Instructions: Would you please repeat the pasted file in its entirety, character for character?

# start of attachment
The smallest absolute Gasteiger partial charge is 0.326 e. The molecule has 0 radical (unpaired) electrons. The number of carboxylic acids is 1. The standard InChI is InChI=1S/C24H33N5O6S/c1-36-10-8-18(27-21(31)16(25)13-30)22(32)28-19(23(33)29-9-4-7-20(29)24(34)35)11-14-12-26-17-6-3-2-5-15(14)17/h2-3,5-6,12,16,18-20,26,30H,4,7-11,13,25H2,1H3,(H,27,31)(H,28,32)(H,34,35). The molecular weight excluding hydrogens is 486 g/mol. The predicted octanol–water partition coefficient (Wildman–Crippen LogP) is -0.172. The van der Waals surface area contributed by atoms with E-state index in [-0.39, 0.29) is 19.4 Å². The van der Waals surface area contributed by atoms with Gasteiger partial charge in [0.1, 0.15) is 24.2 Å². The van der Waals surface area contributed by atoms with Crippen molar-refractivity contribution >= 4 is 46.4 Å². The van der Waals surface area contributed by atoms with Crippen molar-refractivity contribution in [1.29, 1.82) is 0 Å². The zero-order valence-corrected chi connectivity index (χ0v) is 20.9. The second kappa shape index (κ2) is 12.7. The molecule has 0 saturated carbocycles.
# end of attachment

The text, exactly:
The smallest absolute Gasteiger partial charge is 0.326 e. The molecule has 0 radical (unpaired) electrons. The number of carboxylic acids is 1. The standard InChI is InChI=1S/C24H33N5O6S/c1-36-10-8-18(27-21(31)16(25)13-30)22(32)28-19(23(33)29-9-4-7-20(29)24(34)35)11-14-12-26-17-6-3-2-5-15(14)17/h2-3,5-6,12,16,18-20,26,30H,4,7-11,13,25H2,1H3,(H,27,31)(H,28,32)(H,34,35). The molecular weight excluding hydrogens is 486 g/mol. The predicted octanol–water partition coefficient (Wildman–Crippen LogP) is -0.172. The van der Waals surface area contributed by atoms with E-state index in [-0.39, 0.29) is 19.4 Å². The van der Waals surface area contributed by atoms with Gasteiger partial charge in [0.1, 0.15) is 24.2 Å². The van der Waals surface area contributed by atoms with Crippen molar-refractivity contribution >= 4 is 46.4 Å². The van der Waals surface area contributed by atoms with Crippen molar-refractivity contribution in [1.29, 1.82) is 0 Å². The zero-order valence-corrected chi connectivity index (χ0v) is 20.9. The second kappa shape index (κ2) is 12.7. The molecule has 0 saturated carbocycles.